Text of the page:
“When you’re investigating a building failure,” says Stecich, “it’s not enough to say, ‘It did (or didn’t) meet code.’ You want to know how the structure actually performed.” Likewise in this case, where no serious failure has happened yet, it’s not enough to settle on the most plausible villain–the leaky gutter–without making sure. The truth might be worse: the steel reinforcing bars could be corroding, a genuine disaster since (in Coney’s words) “rust . . . occupies significantly more space than the original metal.” A corroded reinforcing bar is thus a long-fused bomb inside the concrete. (Fortunately the temple reinforcements proved sound.)

Another possibility is that the concrete might have been poor quality to start with. From the documents, this does not seem likely. According to Earley biographer Frederick Cron, “At a time when structural concrete was commonly designed for a compressive strength of 3000 pounds per square inch, the Earley Studio was routinely making concrete castings with a compressive strength of 5000 pounds per square inch.” And WJE petrographers’ analysis of the cores themselves bore out the paperwork: Earley’s high-strength specifications seem to have been followed very closely.

In the end, the culprit was what Stecich had surmised–water damage. The clincher was positive evidence under the microscope. As WJE petrographer and principal Bernard Erlin explains it, “When something freezes, it freezes from the surface inward, not all at once. So there will be a kind of thermal front moving through the concrete from front to back. So we look for fractures or fine cracks oriented parallel to that front, parallel to the surface.”

OK so far. But if water was indeed the culprit, how did it get in there, what other damage had it done, and how could it be kept out in the future? Stecich couldn’t tell enough by peering into inch-and-a-half diameter holes, and soon he had the contractor taking a concrete saw to the south-facing ninth of the temple and cutting out a two-foot-square access panel–“to be sure we know how the building was made,” and to a small extent, unmade.

Of course the panel didn’t want to come out even when all four cuts had been made; workers had to take a second slice along the top and another along the side before the 200-pound hunk would budge. (It now lies inside the temple at the clerestory level, where I took an experimental and fruitless heave at one corner. “How did you get this down off that scaffold?” I asked Keith Niles, who works under Bob Joyce. He gave a big grin: “Very, very carefully.” He is now contemplating how to get it the rest of the way down to ground level.)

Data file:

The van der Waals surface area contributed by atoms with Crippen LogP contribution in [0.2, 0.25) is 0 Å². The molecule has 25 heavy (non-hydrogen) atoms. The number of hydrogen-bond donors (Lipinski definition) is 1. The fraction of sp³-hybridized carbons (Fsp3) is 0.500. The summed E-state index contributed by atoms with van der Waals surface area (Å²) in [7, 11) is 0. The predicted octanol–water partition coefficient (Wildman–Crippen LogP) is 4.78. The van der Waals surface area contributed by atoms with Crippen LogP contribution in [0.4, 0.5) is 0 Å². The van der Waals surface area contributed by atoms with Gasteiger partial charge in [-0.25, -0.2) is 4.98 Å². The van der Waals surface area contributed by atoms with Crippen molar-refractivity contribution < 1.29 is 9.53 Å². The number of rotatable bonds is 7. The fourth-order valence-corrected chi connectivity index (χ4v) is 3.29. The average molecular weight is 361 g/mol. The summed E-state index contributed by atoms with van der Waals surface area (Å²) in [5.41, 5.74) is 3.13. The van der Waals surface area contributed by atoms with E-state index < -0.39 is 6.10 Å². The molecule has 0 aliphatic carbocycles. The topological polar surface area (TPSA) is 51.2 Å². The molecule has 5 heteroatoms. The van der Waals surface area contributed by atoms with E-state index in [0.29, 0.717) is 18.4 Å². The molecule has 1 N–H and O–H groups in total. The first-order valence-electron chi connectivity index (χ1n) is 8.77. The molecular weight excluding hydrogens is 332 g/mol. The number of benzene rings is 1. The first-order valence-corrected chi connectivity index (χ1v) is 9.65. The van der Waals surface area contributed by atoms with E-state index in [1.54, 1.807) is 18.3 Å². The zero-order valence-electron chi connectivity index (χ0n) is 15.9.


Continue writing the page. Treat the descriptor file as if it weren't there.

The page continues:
“There!” sighs Stecich, showing me a photograph of the wall with access panel removed. “All of a sudden, don’t you get a much better feeling of what’s going on with the building?” I do. The reinforcing wires–visible in cross section–are OK, and so are the anchors that hold the decorative concrete to the undecorative concrete structure beneath. But there is a one-inch gap in places between the two concrete sections–“a place for water to be,” a gap that does not exist on the good section. “That,” says Stecich, “starts explaining things. The amount of efflorescence and the evidence of freeze-thaw action indicated a lot of water.” Joyce says the old gutter must have had a pretty substantial hole, because they found straw and feathers washed into the gap as well.

The structural concrete is substantially all right, and Stecich is pleased to see that the water found a path that mostly bypassed it. As a final experiment, they plugged the gutter and filled it to the brim. Sure enough, water came through pinholes in its side and showed up promptly in the access panel Stecich had cut out.

Every home owner with a pesky leak should have this kind of time–and patience. “When you isolate the source, seal it up and the leak stops, then reopen it and the leak starts again, you’ve got it,” says Stecich. As long as the copper gutter above and behind it is in good shape, the damaged concrete can be repaired or replaced without any fear that it will suffer the same fate.

Repair? Replace? With what? Good-quality quartz (not shot through with brownish-orange hematite) is hard to come by these days. There’s reason to believe that even Earley increasingly had trouble finding a supply as the job went along. “I talked to a guy,” says Joyce, “who said he knew right where Earley’s vein of quartz was. It’s a subdivision now.” He chuckles. “We were getting desperate for a while. We even thought of buying a house there and making a hole in the basement.”